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Human Capital

Introduction Human capital refers to the accumulated skills and talents that a person learns in order to increase his or her success in life. Your human capital consists of what you've learned in school, and what you've learned via your family upbringing that may have taught you values such as the importance of showing up on time for work or finishing what you begin, and what you've learned from any on-the-job training you've received, and how you may have learned...
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Introducing No Due Date, our NEW Economics Books Club! No Due Date is our NEW subscription economics book club. Curated by Pete Boettke, you’ll spend a whole year reading with him exploring the best in economics and the social sciences- both classic and contemporary.   Click here...

By:

  David Henderson

I've held off writing an obituary for George Smith because I wasn't sure that the obituary friends pointed to was truly of him. But David Boaz has convinced me that it was. I had lost touch with George and so I didn't know that he had moved to Bloomington, Illinois. David Boaz's obituary of George is an excellent su...

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It's tempting to explain Russia's invasion of Ukraine with Putin's megalomania. Economist Chris Blattman of the University of Chicago talks about his book Why We Fight with EconTalk host Russ Roberts. Blattman explains why only a fraction of rivalries ever erupt into violence, the five main reasons adversaries can't...

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By:

  John Phelan

Baseball is back, but it was in doubt for a while. It was only on March 13 that the second longest work stoppage in baseball history – 99 days – came to an end when the MLB and the MLB Players' Association – the baseball players’ union – struck a deal. The Players Association was pushing for a number of th...

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By:

  Scott Sumner

Most fiscal policy consists of adjustments in taxes and transfers.  However, the effects of this type of fiscal policy are largely offset by changes in monetary policy, at least when the Fed is doing its job.  Defenders of fiscal policy respond that changes in real government spending can directly boost output even w...

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Many people think schools are no place for teaching character. Psychologist Angela Duckworth of the University of Pennsylvania and founder of Character Lab, disagrees. She talks with EconTalk's Russ Roberts about the implicit curriculum for character, the critical role early education plays in shaping our adult values...

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Introduction The Council for Economic Education (CEE) has compiled a list of the 51 key economics concepts common to all U.S. State requirements for high school classes in economics. The resources arranged here supplement these recommended CEE topics. These free resources are appropriate for teachers of high school...

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  "There are two kinds of people in the world: Johnny von Neumann and the rest of us.” This quote is attributed to Eugene Wigner, a Nobel Prize–winning physicist. John von Neumann, whom people called Johnny, was a brilliant mathematician and physicist who also made three fundamental contributions ...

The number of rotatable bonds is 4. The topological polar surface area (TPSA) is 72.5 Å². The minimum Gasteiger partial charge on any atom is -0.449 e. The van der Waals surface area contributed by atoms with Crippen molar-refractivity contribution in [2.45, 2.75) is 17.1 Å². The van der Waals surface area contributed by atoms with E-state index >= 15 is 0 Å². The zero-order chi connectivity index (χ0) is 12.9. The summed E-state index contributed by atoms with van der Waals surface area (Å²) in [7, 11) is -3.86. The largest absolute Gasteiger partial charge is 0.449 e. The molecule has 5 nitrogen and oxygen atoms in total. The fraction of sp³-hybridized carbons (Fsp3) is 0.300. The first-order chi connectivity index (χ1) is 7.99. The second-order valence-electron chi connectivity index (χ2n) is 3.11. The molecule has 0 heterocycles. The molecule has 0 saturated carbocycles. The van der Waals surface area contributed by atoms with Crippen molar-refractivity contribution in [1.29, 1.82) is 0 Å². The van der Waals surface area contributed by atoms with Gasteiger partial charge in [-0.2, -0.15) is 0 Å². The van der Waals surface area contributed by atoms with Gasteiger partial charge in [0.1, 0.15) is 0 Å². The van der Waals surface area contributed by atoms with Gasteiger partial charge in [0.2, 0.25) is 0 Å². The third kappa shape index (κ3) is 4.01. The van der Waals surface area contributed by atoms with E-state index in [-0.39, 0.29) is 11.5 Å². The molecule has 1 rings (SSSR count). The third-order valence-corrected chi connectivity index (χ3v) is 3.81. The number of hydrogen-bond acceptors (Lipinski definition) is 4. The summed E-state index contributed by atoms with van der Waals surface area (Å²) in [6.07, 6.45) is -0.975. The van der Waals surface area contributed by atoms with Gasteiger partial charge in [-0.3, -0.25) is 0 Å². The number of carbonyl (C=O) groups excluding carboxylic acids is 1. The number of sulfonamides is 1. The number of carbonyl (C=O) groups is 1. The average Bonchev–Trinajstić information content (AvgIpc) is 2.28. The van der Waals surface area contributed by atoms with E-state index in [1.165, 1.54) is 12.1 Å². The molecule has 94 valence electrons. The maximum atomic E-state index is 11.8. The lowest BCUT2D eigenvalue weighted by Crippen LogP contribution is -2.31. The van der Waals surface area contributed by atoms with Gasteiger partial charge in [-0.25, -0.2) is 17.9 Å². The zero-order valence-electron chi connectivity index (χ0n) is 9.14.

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By:

  Jeffrey Rogers Hummel

Woody Holton, Professor of History at the University of South Carolina, has written a nearly 800-page tome entitled Liberty is Sweet and sub-titled The Hidden History of the American Revolution. His previous books include a definitive biography of Abigail Adams and Unruly Americans and the Origins of the Constitution, ...

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A Liberty Classic Book Review of The Foundations of Modern Austrian Economics, edited by Edwin Dolan.1 What's so Austrian about "Austrian economics?" The label was originally a pejorative, coined by Gustav Schmoller, a harsh critic of Carl Menger's work. It was an attempt to attach Menger's ideas to a "provinc...

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A Book Review of Rebellion, Rascals, and Revenue: Tax Follies and Wisdom through the Ages, by Michael Keen and Joel Slemrod.1 Introduction What do you think would happen if suddenly beards and bachelorhood were taxed? Ridiculous, you say? Not so! In the later 17th century, Tsar Peter the Great instituted a beard ta...

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In this episode, Nobel laureate Paul Romer argues that we need to look beyond both mitigation and suppression strategies for a sustainable alternative that is a lot less costly. This is needed to avoid further devastating effects of economic shut-down, living with fear, and Romer’s and host Russ Roberts’ greatest c...

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According to Nobel Laureate economist James Buchanan (1977, p.96): ... there is only one principle in economics that is worth stressing.... Apart from this principle there would be no basis for general public support for economics as a legitimate academic discipline, no place for economics as an appropriate part o...

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For many readers, perhaps indeed most of them, the question in the title is an absurdity. Have we not learnt that liberal democracy is the "end of history?" Political discourse is remarkably tolerant in naming certain aspects of government as liberal. It is like calling one a "good Christian" though he does not practic...

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